Literary star Chimamanda Adichie, in equal parts feisty, intelligent and beautiful sits down with Anne McElvoy, the senior editor of The Economist for an interview with Porter magazine where she spoke about fashion being the true meaning of democracy in Nigeria and shared her thoughts on her cultural identity.
In the interview, Adichie comes across as composed, candid as usual and speaks on the reaction to her controversial view of transgender issues, feminism, fashion, her relationship with Dior and her unwavering support of Nigerian designers.
The author looks absolutely breathtaking as she is styled simply in Dior pieces.
See excerpts from her interview below:
On her first brush with the idea of feminism
Her first experience of feminism came about in way that reflects her upbringing in Nigeria. Her family had live-in help, whose son she would play with after school. After one stand-off, he cried crossly: “You are a feminist.” She giggles at the memory: “And I really didn’t know what he meant,” so I said, ‘Yes, I’m a feminist.’ You should have seen his face. Then I went home to look up what it meant. And the more I read about it, the more I thought: yes, I really am.
So I was a feminist before I knew the word.” I tell her that my own early immersion in the subject of feminism came from reading miserable tomes written by Marge Piercy or Marilyn French, which turned me away from the feminist section in bookstores for a while.
How does she avoid preaching to the converted? “I agree there was a sense that we weren’t taking people with us in the argument, especially men,” she says, not entirely addressing the question. Her background, however, was storytelling, rather than politics. After gaining a prized place to study medicine at the University of Nigeria, she pestered her alarmed parents to take literature in America instead and sent off applications “really not knowing much about the whole business at all, except that America was the aspirational center of the world.”
One thing that intrigues me about Adichie is her keen interest in fashion, particularly for a writer associated with strong causes. This was highlighted when her “We should all be feminists” slogan was adopted by Dior’s artistic director, Maria Grazia Chiuri, who sent models down the catwalk at her inaugural 2015 show with the slogan emblazoned on plain white T-shirts and handbags.
Did she have doubts about turning up to fashion shows or fear that her core audience might think it frippery? “As well as being flattered, I thought it might start a conversation or inspire someone, so why not?” Fashion clearly comes naturally to her.
She often gives speeches wearing beautifully striking Nigerian clothes to support home-grown designers. The Dior connection means she can borrow dreamy dresses for special events. “So I am a muse!” she laughs heartily at the notion.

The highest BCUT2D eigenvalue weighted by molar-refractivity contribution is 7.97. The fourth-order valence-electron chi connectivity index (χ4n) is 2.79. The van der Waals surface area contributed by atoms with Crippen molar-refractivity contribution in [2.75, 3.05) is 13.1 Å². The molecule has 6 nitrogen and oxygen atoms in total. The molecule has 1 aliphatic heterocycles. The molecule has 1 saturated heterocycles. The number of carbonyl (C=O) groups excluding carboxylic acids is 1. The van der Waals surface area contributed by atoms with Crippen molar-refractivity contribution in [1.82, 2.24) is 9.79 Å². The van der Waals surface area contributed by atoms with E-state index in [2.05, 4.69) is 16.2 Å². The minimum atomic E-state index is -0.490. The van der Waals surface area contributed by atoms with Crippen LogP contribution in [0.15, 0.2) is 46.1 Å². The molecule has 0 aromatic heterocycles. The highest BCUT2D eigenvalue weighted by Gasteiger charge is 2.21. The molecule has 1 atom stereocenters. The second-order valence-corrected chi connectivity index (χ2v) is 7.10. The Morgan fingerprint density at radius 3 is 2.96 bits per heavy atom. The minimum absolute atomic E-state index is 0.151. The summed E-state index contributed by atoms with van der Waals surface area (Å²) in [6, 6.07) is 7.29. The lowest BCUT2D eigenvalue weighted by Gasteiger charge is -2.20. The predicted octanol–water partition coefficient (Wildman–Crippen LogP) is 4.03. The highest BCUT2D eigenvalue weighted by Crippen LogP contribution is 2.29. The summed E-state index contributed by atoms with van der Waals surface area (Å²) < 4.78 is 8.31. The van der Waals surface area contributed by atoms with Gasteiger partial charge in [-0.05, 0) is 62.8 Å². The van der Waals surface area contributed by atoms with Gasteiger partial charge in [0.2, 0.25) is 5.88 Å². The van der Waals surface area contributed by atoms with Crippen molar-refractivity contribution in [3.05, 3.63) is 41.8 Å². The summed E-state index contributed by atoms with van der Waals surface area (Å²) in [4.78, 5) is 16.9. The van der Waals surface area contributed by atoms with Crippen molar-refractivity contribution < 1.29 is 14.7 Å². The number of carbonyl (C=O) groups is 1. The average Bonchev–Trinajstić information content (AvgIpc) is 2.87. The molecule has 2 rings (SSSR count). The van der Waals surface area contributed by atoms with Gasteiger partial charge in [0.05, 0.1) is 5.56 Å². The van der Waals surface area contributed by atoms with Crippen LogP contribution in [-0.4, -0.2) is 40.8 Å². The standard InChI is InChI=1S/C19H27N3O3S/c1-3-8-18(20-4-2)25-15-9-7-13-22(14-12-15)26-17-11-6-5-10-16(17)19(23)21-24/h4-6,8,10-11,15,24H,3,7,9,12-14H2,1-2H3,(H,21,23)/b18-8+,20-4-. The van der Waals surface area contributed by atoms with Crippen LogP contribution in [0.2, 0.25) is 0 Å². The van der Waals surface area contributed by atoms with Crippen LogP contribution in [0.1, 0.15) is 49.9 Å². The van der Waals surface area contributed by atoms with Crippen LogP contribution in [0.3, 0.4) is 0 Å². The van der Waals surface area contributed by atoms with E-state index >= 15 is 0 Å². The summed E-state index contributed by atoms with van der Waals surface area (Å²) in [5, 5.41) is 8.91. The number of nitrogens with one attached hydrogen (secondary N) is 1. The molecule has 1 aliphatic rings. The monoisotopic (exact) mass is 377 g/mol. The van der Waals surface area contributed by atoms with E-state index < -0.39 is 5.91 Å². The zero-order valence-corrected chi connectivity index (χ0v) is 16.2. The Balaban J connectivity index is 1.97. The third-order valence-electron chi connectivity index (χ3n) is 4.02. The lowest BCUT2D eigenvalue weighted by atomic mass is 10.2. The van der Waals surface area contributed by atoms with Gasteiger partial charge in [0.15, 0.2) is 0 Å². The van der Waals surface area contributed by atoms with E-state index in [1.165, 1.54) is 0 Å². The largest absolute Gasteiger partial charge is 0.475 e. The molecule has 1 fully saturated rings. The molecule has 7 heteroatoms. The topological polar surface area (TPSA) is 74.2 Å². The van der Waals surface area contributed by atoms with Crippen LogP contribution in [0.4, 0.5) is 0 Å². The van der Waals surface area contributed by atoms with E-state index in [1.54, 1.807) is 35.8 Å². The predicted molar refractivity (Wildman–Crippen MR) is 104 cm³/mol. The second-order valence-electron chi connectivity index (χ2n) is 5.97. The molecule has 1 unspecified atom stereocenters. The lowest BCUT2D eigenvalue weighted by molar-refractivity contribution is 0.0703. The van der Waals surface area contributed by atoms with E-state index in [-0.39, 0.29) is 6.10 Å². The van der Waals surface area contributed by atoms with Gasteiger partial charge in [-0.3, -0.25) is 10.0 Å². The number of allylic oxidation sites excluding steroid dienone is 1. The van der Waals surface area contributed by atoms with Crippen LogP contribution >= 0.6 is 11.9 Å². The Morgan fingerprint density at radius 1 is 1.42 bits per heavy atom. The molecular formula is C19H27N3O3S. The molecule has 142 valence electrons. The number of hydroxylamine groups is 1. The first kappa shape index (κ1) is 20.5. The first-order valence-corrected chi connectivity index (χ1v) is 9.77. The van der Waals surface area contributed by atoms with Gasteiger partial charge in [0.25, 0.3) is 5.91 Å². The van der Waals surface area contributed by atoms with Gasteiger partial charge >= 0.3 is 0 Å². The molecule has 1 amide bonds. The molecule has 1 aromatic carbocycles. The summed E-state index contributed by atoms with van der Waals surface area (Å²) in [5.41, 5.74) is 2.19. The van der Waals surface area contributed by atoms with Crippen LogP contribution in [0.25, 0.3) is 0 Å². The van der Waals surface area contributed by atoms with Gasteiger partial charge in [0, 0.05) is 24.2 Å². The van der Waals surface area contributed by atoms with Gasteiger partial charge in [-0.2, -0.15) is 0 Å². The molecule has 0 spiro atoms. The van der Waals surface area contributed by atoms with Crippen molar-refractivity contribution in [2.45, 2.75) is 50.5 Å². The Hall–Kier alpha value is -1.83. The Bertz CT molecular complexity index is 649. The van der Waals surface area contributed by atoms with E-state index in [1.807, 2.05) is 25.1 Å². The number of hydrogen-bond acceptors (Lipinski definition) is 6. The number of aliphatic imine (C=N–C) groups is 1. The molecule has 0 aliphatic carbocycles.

On race and fashion
On race and fashion, she’s less forgiving of the delay. “For too long the view has been, ‘We already have a black model’, as if one is all you need.” More racial diversity in the fashion press is, she reckons, “a moral obligation, and if the sales aren’t great at first, then you might have to go through that.
But fashion has such broad appeal, we can change the status quo. If you put me in charge, I could find the models and sell the issues!”
On fashion being the true meaning of democracy in Nigeria
More irritating to her, I sense, is the notion that being interested in fashion is unworthy of those with leftist consciences. “In some ways, fashion is the true meaning of democracy. You can see women in Nigeria, with really low incomes, but beautifully dressed and proud of their appearance.”
When I ask her who she’s fond of wearing at the moment, she says she’s going through a “fashion nationalist” moment and points me to her Instagram of Nigerian designers. “My defense is, I’m bringing aspects of Africa to the global stage. But, fundamentally, I’m having fun too,” she admits, with a smile.
If she has a quest at the moment, in an America riven by divisions around the Trump presidency, it is to keep debates lively on feminism, race and the difficult stuff of democracies, where we often grow tired of challenging themes. She’s courted controversy with the American Left, who she refers to as “my natural tribe.” “The assumptions run quite deep that you will think the same.
And I want to make the case that it’s okay not to know something, or to use the wrong or not approved word.
The important thing is to be curious.
Photography: Heather Hazzan, Getty Images
Styling: Calvy Click,
Hair: The Yoko Project,
Makeup: Mali Thomas,
Set design: And Or Forever,
Production: Erin Estelle Productions